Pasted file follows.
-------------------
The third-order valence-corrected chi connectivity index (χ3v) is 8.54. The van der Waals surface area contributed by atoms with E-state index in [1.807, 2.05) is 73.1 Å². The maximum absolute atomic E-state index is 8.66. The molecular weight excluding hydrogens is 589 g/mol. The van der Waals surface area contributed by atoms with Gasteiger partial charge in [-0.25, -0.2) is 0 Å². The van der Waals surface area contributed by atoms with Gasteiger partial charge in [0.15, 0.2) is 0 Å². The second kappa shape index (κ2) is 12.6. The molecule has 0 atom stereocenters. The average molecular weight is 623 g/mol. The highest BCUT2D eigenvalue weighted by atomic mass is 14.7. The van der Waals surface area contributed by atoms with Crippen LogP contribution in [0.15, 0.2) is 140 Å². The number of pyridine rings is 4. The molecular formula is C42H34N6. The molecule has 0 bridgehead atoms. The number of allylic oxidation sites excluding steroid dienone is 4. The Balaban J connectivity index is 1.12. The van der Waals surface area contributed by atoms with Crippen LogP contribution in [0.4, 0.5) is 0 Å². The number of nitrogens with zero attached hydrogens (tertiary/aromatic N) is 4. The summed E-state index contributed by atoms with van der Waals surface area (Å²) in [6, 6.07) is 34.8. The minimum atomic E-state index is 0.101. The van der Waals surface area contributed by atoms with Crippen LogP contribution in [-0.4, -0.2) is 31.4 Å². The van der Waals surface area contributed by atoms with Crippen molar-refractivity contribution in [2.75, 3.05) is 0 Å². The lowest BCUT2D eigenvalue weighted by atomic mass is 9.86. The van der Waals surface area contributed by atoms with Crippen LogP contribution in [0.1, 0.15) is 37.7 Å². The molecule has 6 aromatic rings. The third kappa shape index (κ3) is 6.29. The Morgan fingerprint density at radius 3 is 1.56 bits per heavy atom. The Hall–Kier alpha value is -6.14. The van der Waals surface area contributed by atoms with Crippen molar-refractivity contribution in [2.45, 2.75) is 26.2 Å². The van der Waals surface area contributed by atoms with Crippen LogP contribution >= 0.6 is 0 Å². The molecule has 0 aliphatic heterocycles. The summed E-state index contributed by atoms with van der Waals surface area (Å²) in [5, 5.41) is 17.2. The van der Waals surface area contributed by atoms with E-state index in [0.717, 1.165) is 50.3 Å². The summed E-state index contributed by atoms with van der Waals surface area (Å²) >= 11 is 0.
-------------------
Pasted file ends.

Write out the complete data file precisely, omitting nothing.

The third-order valence-corrected chi connectivity index (χ3v) is 8.54. The van der Waals surface area contributed by atoms with E-state index in [1.807, 2.05) is 73.1 Å². The maximum absolute atomic E-state index is 8.66. The molecular weight excluding hydrogens is 589 g/mol. The van der Waals surface area contributed by atoms with Gasteiger partial charge in [-0.25, -0.2) is 0 Å². The van der Waals surface area contributed by atoms with Gasteiger partial charge in [0.15, 0.2) is 0 Å². The second kappa shape index (κ2) is 12.6. The molecule has 0 atom stereocenters. The average molecular weight is 623 g/mol. The highest BCUT2D eigenvalue weighted by atomic mass is 14.7. The van der Waals surface area contributed by atoms with Crippen LogP contribution in [0.15, 0.2) is 140 Å². The number of pyridine rings is 4. The molecular formula is C42H34N6. The molecule has 0 bridgehead atoms. The number of allylic oxidation sites excluding steroid dienone is 4. The Balaban J connectivity index is 1.12. The van der Waals surface area contributed by atoms with Crippen LogP contribution in [0.4, 0.5) is 0 Å². The number of nitrogens with zero attached hydrogens (tertiary/aromatic N) is 4. The summed E-state index contributed by atoms with van der Waals surface area (Å²) in [6, 6.07) is 34.8. The minimum atomic E-state index is 0.101. The van der Waals surface area contributed by atoms with Crippen LogP contribution in [-0.4, -0.2) is 31.4 Å². The van der Waals surface area contributed by atoms with Crippen molar-refractivity contribution in [2.75, 3.05) is 0 Å². The lowest BCUT2D eigenvalue weighted by atomic mass is 9.86. The van der Waals surface area contributed by atoms with Crippen LogP contribution in [0.1, 0.15) is 37.7 Å². The molecule has 6 aromatic rings. The third kappa shape index (κ3) is 6.29. The Morgan fingerprint density at radius 3 is 1.56 bits per heavy atom. The Hall–Kier alpha value is -6.14. The van der Waals surface area contributed by atoms with Crippen molar-refractivity contribution in [2.45, 2.75) is 26.2 Å². The van der Waals surface area contributed by atoms with Crippen LogP contribution >= 0.6 is 0 Å². The molecule has 0 aliphatic heterocycles. The summed E-state index contributed by atoms with van der Waals surface area (Å²) in [5, 5.41) is 17.2. The van der Waals surface area contributed by atoms with E-state index in [0.717, 1.165) is 50.3 Å². The summed E-state index contributed by atoms with van der Waals surface area (Å²) >= 11 is 0.